New Video: Great White Shark Leaps After Seal in Cape Cod

The dramatic behavior, usually observed off South Africa, is rare for the eastern U.S., according to shark experts.

Watch a great white shark attempt to catch a grey seal off the coast of Cape Cod, Massachuestts.

This one's a nail-biter: A seal desperately twists and turns to escape the toothy predator leaping out of the water in a quest for its next meal.

Researchers caught this macabre ballet between a great white shark and a grey seal on Monday, and video of the chase has since gone viral. Most such instances are captured on camera in South Africa. But this time, the drama played out off of Cape Cod, Massachusetts.

The seal in the video looked like it was coming closer to shore when it encountered the predator, says Greg Skomal, a shark expert with the Massachusetts Division of Marine Fisheries in New Bedford. The roughly 12-foot (4-meter) white shark researchers have nicknamed "Lumpy" was unaware of the seal until the two were fairly close to each other, he says.

That's because the water around Cape Cod is murky, and so sharks need to get pretty close to their prey in order to get a visual lock on them.

Once the shark realized potential prey was approaching, "the shark just charged the seal," says Skomal, who filmed the encounter. "The seal suddenly saw the shark coming at it and launched itself out of the water."

The chase occurred in about 6 to 8 feet (2 to 2.5 meters) of water. And because the water was so shallow, the shark's speed catapulted it out of the ocean, Skomal says.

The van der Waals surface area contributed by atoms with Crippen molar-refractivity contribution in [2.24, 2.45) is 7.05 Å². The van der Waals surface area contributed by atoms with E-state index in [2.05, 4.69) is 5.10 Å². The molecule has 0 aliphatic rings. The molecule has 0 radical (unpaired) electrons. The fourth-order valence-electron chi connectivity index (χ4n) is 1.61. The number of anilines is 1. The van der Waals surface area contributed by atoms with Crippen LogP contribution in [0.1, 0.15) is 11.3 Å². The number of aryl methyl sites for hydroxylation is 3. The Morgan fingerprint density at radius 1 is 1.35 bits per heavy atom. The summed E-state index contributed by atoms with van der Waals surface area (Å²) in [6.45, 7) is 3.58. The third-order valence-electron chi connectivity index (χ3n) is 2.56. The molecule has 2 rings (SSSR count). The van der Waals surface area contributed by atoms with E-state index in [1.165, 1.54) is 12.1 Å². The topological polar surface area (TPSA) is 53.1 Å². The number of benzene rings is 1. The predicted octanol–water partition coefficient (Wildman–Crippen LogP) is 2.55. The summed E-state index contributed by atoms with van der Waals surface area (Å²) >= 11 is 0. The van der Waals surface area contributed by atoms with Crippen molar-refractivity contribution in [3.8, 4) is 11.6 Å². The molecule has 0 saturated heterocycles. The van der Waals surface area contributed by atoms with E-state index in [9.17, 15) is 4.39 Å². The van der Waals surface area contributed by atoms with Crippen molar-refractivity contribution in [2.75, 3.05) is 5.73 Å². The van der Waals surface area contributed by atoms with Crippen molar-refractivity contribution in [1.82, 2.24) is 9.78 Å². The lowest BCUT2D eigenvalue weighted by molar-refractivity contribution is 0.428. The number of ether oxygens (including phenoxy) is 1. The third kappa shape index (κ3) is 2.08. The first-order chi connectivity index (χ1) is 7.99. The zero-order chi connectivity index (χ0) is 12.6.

Rare Behavior

Though leaping or breaching behavior is most often observed around South Africa, it probably happens throughout the great white shark's range, says John Carlson, a research biologist specializing in sharks with the National Marine Fisheries Service in Panama City, Florida. The sharks are found throughout the world in temperate coastal waters.  

People have observed white sharks off California leaping, but it's usually when the sharks go after seal decoys researchers tow behind their boats, says Skomal. (Read about why white sharks are thriving in U.S. waters.)

Even so the Cape Cod incident is fairly rare, Skomal says. Seals in that area tend to hug the bottom when they swim, which means the sharks aren't charging the surface to go after them.

However, when sharks in the lamnid group—which includes great whites, mako, and salmon sharks—do spot prey at the water's surface, they're uniquely built to go after them, says Carlson.

"I have a colleague that works on salmon sharks [in Alaska] and he's seen them breaching out of the water with salmon in their mouths," Carlson says.

Built For Speed

Lamnid sharks have a network of capillaries, or tiny blood vessels, that warm their muscles above the ambient temperature of the seawater. That allows them to put on bursts of speed for a short while. This ability, combined with a powerful, streamlined tail, enables these sharks to leap out of the water after prey, Carlson explains.

Tuna and billfishes, some of the fastest fish in the ocean, also have these adaptations.

Carlson wouldn't be surprised to see sharks leaping after seabirds resting on the water. "But it's probably mostly seen when [the sharks] are feeding on seals."

Alas, despite the Cape Cod white shark's efforts, its prey got away—leaving a hungry shark roaming the Massachusetts coast for the next unwary seal.

Follow Jane J. Lee on Twitter.